Adding more voltage to this suite’s bling factor was Bejeweled, a line of, well, jewelled tops. What sets this line apart is that they don’t just limit the adornment to boy-beater Ts. A whole selection of fabrics and styles were offered, from a stretchy off-the-shoulder T with butterflies to a button-down cowboy-style shirt with fun tattoo motifs. Another timely accessory was the scarf watch, created by Jacqui Chazen (, a summery timepiece replacing the leather or metal wrist band with pieces of vintage silk scarves.
   Given the flash of most of the offerings, it seemed to make sense that their jean offering in both their People’s Choice and Grammy Suites, MOGG jeans (created by Shelly Moeller and inspired by musician Nigel Mogg, whose credo is ‘God Save the Jean’), featured a simple, no-frills design in a go-with-everything medium wash. At both the Distinctive Assets’ Suite and Grammy Style Studio (anchored by the PR company Couch–Nobelius, which also featured choice offerings from Tommy Hilfiger, Ted Baker, Stitches Jeans and Henry Duarte), the jewellery company Royal Order ( effectively brought bold Goth-inspired silver to a wider crowd, thanks to some delicate feminine offerings and hip renderings of the Star of David where you’d normally find a cross (though they’ve got that, too!).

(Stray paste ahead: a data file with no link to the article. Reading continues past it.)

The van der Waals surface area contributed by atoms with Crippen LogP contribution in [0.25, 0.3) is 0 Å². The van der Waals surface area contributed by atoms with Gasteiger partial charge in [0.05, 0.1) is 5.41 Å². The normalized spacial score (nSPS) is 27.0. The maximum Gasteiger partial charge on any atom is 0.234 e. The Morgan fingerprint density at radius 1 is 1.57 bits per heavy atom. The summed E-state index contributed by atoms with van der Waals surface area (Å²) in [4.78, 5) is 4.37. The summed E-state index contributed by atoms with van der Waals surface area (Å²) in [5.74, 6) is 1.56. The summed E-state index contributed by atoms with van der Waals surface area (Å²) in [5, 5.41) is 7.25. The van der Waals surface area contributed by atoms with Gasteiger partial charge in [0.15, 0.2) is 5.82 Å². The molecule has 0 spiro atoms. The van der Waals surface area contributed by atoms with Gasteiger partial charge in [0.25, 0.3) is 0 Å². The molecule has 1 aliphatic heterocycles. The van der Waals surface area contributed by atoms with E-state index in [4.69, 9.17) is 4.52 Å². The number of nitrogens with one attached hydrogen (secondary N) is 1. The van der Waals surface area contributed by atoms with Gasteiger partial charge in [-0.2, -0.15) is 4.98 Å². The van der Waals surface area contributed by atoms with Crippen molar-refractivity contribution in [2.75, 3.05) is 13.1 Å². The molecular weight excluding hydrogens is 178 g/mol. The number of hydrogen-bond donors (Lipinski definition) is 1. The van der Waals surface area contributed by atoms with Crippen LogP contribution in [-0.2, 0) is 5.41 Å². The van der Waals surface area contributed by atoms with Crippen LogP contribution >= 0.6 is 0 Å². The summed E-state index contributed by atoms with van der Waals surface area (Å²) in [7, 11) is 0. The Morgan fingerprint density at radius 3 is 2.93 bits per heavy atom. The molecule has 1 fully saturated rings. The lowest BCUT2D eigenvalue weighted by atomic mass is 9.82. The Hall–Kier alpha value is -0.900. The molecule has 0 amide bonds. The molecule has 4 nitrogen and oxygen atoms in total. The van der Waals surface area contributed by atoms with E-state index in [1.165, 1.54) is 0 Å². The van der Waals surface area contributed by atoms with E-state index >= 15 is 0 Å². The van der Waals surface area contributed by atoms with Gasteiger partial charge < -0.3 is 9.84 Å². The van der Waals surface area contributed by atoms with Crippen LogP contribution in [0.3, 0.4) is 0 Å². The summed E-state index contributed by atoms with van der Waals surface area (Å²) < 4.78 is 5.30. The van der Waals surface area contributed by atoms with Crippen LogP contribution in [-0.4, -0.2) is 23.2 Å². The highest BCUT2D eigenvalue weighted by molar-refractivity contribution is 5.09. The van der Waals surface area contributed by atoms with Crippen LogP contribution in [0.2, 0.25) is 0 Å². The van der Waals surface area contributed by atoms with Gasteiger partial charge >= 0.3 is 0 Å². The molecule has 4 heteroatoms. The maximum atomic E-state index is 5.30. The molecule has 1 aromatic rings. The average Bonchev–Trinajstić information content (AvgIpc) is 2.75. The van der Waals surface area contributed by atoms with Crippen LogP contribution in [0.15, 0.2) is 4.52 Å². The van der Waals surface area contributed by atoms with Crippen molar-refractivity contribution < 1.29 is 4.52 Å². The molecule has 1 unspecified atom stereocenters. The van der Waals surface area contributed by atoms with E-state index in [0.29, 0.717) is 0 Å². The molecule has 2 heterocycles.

Kari Feinstein Public Relations and Star magazine teamed up for a lounge at the Viper Room with rock-and-roll style from Virgins, Saints and Angels (, adorable bling from charm bracelet purveyor Pandora ( and some sexy cowgirl tops, cashmere sweaters and bum-loving jeans from the fresh denim label J and Company (which also made an appearance at the über-exclusive Monkeys in Pants lounge during Oscar Week), Tarzana-based Smooch, Inc., anchored by Fifth Dimension vocalist Van Jewell, not only provided some fun tees and jewellery, but also a mission to raise money for music education in public schools ( For the boys, there were some choice threads from Donn Mason and for summer, pert Madagascar-made raffia totes in yummy sherbet hues from Angele H.•

Elyse Glickman is a regular correspondent to Lucire.

Subscribe or purchase single copiesSee this story with Courtney Kretchman’s behind-the-scenes info on how the stars were pampered in the April 2005 print edition of Lucire, out in Auckland on April 6 and other parts of New Zealand soon after.
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TOP: Kate Winslet behind the scenes, covered by America Online. RIGHT, FROM TOP: Morgan Freeman in David Webb jewellery. Nick Lachey at Silver Spoons. James van der Beek at Silver Spoons. Kiera Chaplin in Smooch. Esai Morales at VSA Designs. Sean Faris at the Star suite. Ian Somerhalder.